- United Kingdom (UK) ex Cyprus – Three cases of P. vivax malaria have been reported in UK residents returned from Esentepe in northern Cyprus.
- France – Two locally-acquired cases of P. falciparum malaria have been reported in central France.
- Greece - Five cases of P. vivax malaria and one case of P. falciparum malaria have been reported in western and central Greece.
- Italy – one fatal locally-acquired case of P. falciparum malaria has been reported in northern Italy.
- Any further developments will be followed closely.
United Kingdom ex northern Cyprus
On 8 September, the UK reported three cases of P. vivax malaria in travellers returning from Esentepe, northern Cyprus. Two of the cases were siblings aged twelve who travelled independently of the third case. The three cases all stayed in the northern part of Cyprus for two to three weeks in August and developed symptoms on 29 August. They were laboratory confirmed upon return to the UK [1,2]. The Northern Cyprus Turkish Republic Ministry of Health has conducted investigations and so far no Anopheles mosquitoes (the species of mosquito capable of transmitting malaria) have been detected in the area where the UK tourists stayed; however one imported case of malaria has been identified in a tourist who had returned to the area from a country where malaria is known to occur; this case is currently undergoing treatment .
On 7 September, France reported two locally-acquired cases of P. falciparum malaria in Allier Department, Auvergne-Rhône-Alpes Region, central France. Both cases had attended a wedding in Moulins that took place 11-16 August. The onset of symptoms in both cases was 26 August. Neither of the cases, or any of the other wedding guests, had recently travelled to a malaria-endemic area. However, an imported case of P. falciparum malaria from Burkina Faso was identified to have stayed in Moulins and the surrounding area two weeks before the wedding. No Anopheles mosquitoes have been detected in the area. Investigations to establish a link between the imported cases and locally-acquired cases are ongoing [1,2].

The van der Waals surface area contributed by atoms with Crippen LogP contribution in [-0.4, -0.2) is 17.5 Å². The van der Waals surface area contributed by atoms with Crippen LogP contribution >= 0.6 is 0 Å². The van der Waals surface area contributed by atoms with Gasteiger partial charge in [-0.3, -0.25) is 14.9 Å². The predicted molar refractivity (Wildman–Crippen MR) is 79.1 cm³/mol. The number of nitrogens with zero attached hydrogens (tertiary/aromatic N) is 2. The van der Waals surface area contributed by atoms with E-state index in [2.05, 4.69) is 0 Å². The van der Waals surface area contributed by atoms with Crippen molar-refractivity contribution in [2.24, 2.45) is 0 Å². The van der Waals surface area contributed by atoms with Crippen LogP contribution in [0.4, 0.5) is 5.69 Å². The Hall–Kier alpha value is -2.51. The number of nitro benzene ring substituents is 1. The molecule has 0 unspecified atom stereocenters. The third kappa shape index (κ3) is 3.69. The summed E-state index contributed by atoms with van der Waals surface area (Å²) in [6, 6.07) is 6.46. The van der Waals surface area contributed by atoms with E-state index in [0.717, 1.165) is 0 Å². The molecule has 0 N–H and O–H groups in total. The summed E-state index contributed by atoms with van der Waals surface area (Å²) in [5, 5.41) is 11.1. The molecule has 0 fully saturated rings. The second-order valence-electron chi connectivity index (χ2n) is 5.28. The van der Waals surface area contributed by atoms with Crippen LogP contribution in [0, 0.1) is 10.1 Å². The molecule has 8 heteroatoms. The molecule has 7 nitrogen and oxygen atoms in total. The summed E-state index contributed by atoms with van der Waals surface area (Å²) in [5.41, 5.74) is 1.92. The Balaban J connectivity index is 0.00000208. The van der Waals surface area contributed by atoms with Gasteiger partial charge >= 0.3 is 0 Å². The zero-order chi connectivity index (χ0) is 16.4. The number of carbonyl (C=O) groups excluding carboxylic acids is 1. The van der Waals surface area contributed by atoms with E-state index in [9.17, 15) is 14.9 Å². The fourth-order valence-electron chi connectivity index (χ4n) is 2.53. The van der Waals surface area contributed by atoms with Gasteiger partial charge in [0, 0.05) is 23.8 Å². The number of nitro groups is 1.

On 17 August 2017, Greece reported five cases of P. vivax malaria acquired via local mosquito borne transmission. Likely areas of exposure are the regions of Dytiki Ellada in West Greece (four cases) and Sterea Ellada in Central Greece (one case). The dates of onset of the cases range between 2 May and 22 July 2017 . In addition, one locally-acquired case of P. falciparum malaria has been reported in the region of Ipeiros in northwest Greece with symptom onset between 17 and 23 July 2017. This case had no recent travel history to a malaria-endemic area and was recently hospitalised in a ward where another patient was being treated for P. falciparum malaria. The investigation concluded that the case could be the result of either a nosocomial (hospital acquired) vector-borne transmission or a nosocomial transmission of iatrogenic (related to medical treatment) origin, but was not related to blood transfusion [1,2].
On 5 September 2017, Italy reported a fatal case of locally-acquired P. falciparum malaria in a four year old girl with likely transmission in Trento region, northern Italy. This case had no travel history to a malaria-endemic area and had been recently hospitalised in Trento in the same ward where two other patients were being treated for P. falciparum malaria. Investigations at the hospital did not identify breaches in medical procedures that could have resulted in an iatrogenic transmission. Entomological investigations in the area of Trento did not reveal the presence of Anopheles mosquitoes. Tests to establish a link between the imported cases and locally-acquired cases are under way [1,2].
Sporadic cases and clusters of locally acquired malaria have been reported in European Union (EU) countries in the past years. ECDC has advised several options for response to malaria transmission events in the EU including blood safety measures. Three of these transmission events were likely mosquito borne either from an imported case (introduced malaria) or an imported mosquito (airport or baggage malaria) and two were nosocomial transmission events either from a mosquito in a healthcare setting or via iatrogenic transmission. ECDC considers the risk of further spread within the EU as a result of these events to be very low .
Advice for travellers
Chemoprophylaxis (anti-malaria medication) is not currently recommended for travellers to Cyprus, France, Greece or Italy. You should be aware of the very low risk of malaria and follow insect bite avoidance measures when travelling to the areas listed above where malaria transmission has been reported.
If you develop a fever (38C or more) or other worrying symptoms after travel, you should seek prompt medical help. Malaria symptoms can appear up to a year after travel.
Advice for health professionals